MEC fights to stamp authority over key GGDA appointments

The turf war between Gauteng economic development MEC Tasneem Motara and the board of the state-owned Gauteng Growth and Development Agency (GGDA), which led to a high court ruling last week reversing the board’s dissolution, runs deep and involves accusations that the head of department (HOD) conspired to sideline Motara.

Evidence of the allegations, according to the MEC’s backers, is contained in a piece of legal advice the HOD, Blake Mosley-Lefatola, obtained at the request of the GGDA board. The advice granted the board powers to appoint chief executives in GGDA subsidiaries without consulting Motara.

In a backlash, Motara warned board chairperson Dr Sibongile Vilakazi in a letter in February that Mosley-Lefatola’s legal advice was not supported by the law or regulations, and that all communication between the board and the department should be directed to her office and not the HOD.

The GGDA has four sector implementing entities that it wholly owns, namely the Automotive Industry Development Centre (AIDC), Gauteng Industrial Development Zone (GIDZ), Constitution Hill Development Company and The Innovation Hub Management Company.

Motara also questioned the board’s decision to appoint the CEO of the AIDC, saying it was done without her knowledge or concurrence.

“The appointment was brought to my attention through an announcement,” she said.

She said it was odd that under her predecessor, Parks Tau, now deputy minister of cooperative governance and traditional affairs, the board had sought his concurrence in the appointment of the CEO for the GIDZ. She said it was odd that the board requested clarity from Mosley-Lefatola on the same process.

“I wish to remind the board that the GGDA has a single shareholder – the MEC on behalf of the provincial government. The GGDA is the only shareholder of subsidiaries, and that, therefore, implies that the shareholder of subsidiaries remains a single person on behalf of the Gauteng provincial government, that being the MEC responsible for the department of economic development.”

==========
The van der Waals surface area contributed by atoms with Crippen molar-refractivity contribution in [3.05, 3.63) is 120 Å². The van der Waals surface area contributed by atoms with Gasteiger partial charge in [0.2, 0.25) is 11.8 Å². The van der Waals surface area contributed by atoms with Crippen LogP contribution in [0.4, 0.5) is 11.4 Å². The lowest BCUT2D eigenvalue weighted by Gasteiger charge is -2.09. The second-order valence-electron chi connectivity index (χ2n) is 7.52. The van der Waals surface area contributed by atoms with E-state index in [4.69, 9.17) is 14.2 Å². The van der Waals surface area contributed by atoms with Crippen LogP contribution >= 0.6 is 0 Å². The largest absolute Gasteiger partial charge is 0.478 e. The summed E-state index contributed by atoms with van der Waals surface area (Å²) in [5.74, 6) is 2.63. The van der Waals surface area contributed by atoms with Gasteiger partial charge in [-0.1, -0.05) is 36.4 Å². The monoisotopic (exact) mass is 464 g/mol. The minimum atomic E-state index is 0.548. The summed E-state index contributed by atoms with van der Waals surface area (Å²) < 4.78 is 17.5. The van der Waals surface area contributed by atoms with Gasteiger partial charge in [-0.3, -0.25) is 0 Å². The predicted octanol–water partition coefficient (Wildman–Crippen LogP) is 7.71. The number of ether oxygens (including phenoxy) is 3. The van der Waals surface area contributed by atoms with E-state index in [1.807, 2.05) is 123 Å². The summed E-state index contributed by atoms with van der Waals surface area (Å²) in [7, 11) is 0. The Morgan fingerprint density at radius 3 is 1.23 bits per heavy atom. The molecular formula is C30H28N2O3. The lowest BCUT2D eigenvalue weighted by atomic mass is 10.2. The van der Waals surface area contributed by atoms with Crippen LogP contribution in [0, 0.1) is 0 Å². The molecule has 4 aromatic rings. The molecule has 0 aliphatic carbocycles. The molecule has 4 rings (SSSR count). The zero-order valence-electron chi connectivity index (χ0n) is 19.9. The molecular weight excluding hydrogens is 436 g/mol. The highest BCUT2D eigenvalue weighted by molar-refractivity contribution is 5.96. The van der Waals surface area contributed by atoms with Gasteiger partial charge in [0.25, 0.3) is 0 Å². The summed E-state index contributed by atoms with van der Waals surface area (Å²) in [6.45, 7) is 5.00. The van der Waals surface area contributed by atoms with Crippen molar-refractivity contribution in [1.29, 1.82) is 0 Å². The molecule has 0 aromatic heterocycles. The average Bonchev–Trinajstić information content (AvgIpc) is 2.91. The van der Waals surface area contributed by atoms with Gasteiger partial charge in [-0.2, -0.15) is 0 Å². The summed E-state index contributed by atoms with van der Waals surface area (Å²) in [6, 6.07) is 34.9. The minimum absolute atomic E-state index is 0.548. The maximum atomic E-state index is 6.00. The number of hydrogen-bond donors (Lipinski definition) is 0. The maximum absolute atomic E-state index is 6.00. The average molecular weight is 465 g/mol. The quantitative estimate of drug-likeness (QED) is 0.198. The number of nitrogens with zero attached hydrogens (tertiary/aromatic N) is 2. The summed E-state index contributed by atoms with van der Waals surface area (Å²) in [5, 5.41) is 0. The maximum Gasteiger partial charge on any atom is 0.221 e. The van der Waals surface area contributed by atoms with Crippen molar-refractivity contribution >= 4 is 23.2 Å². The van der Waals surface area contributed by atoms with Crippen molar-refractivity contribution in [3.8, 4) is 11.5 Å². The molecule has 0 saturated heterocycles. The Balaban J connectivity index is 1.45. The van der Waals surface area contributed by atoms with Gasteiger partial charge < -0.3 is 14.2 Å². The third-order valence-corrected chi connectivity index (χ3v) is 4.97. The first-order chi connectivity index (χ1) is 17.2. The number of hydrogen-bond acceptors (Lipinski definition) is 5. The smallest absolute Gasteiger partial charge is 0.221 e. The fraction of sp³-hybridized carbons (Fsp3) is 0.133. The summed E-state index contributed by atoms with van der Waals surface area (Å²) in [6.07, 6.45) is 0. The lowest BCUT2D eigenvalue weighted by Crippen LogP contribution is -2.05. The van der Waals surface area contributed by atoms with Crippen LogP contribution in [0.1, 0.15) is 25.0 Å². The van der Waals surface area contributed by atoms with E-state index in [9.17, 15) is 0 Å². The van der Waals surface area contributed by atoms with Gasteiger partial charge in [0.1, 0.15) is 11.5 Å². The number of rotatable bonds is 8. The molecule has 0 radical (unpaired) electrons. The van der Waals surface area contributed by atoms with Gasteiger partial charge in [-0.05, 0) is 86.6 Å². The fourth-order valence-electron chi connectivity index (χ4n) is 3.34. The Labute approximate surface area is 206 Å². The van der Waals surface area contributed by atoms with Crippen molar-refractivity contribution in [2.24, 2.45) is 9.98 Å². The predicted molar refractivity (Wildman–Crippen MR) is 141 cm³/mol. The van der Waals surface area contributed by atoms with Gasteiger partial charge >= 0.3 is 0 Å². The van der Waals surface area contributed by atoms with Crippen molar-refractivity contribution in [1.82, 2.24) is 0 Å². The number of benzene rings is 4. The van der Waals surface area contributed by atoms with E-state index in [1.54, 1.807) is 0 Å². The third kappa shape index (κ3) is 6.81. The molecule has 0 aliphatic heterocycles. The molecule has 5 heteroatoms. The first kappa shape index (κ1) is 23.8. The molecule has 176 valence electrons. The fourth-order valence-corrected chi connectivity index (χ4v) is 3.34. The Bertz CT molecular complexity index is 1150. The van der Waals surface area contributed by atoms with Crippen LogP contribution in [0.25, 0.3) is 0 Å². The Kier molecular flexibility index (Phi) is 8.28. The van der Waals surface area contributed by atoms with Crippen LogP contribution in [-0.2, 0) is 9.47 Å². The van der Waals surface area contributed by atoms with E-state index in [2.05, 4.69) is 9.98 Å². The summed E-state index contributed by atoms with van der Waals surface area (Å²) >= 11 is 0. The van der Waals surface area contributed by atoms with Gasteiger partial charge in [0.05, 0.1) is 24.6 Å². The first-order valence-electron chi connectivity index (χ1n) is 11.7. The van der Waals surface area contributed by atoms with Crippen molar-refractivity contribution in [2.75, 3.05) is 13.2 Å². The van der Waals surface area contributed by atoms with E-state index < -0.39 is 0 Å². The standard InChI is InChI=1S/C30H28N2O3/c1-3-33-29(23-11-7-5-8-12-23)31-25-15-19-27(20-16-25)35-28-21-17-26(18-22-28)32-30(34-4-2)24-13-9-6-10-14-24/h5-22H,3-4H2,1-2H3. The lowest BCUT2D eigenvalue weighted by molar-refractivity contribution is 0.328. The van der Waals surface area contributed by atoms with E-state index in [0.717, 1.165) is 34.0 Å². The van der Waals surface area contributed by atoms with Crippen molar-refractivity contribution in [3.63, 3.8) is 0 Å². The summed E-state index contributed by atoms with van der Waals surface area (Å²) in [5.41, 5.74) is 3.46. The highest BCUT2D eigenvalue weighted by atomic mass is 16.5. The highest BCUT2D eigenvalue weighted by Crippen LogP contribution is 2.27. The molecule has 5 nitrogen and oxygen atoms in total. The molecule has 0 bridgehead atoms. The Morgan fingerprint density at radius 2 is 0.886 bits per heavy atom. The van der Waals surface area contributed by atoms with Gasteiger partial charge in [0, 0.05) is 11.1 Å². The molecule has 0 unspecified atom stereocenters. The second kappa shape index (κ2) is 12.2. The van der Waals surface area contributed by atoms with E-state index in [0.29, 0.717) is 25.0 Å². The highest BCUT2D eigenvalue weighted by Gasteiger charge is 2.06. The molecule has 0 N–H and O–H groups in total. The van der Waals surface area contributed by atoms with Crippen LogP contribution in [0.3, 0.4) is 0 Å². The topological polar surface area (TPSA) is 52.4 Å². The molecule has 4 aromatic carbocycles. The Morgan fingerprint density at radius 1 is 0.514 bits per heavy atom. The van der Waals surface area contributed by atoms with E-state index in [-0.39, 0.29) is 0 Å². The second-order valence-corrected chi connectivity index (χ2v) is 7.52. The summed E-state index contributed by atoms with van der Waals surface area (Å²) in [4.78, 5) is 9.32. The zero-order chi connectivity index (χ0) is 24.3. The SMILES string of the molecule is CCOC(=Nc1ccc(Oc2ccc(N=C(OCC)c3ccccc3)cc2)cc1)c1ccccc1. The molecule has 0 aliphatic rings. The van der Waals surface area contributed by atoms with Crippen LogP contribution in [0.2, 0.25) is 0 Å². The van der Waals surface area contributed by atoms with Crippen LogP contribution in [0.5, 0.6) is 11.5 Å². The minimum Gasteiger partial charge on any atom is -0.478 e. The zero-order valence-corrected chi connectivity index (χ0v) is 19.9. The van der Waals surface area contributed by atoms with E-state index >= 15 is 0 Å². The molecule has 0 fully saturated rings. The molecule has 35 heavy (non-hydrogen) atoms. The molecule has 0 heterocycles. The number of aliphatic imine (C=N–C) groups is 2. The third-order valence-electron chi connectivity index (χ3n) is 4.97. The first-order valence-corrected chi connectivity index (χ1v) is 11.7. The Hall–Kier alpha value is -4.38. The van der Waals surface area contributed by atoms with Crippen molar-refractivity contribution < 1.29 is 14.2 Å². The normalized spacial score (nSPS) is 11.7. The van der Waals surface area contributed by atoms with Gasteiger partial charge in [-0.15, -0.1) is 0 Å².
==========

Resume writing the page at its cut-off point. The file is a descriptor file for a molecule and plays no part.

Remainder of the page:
Motara said she would seek legal advice from senior counsel relating to the appointment of subsidiary CEOs. She would request that the board not proceed with any further CEO appointments until that opinion was received. In the same letter, she stated that the GGDA CEO appointment process would be restarted.

In a second front of the conflict, a whistle-blower has alleged that a company that listed Vilakazi as its business strategist, Purple Growth, clinched under her stewardship as board chairperson a contract to facilitate the GGDA board’s strategy sessions. According to records, the company was also part of the board induction in December 2021.

On its website, Purple Growth said Vilakazi was a seasoned senior development expert who had practised political, social, and market research for a large part of her career.

Vilakazi said on Friday: “I don’t get involved in procurement. The CEO is responsible for that.” She referred to the court papers and judgment for the board’s version.

She said the GGDA board was back in the office after the court found Motara’s decision to dissolve the structure was invalid.

“The GGDA provides concurrence for the CEO, not the MEC. However, the MEC was briefed by HOD on all appointments.”

Mosley-Lefatola said that as per the department’s legal opinion, the GGDA was a share-holder of its subsidiaries and therefore entitled to appoint the CEO. Regarding his relationship with Motara, he said: “I have a professional and amicable relationship with the MEC.”

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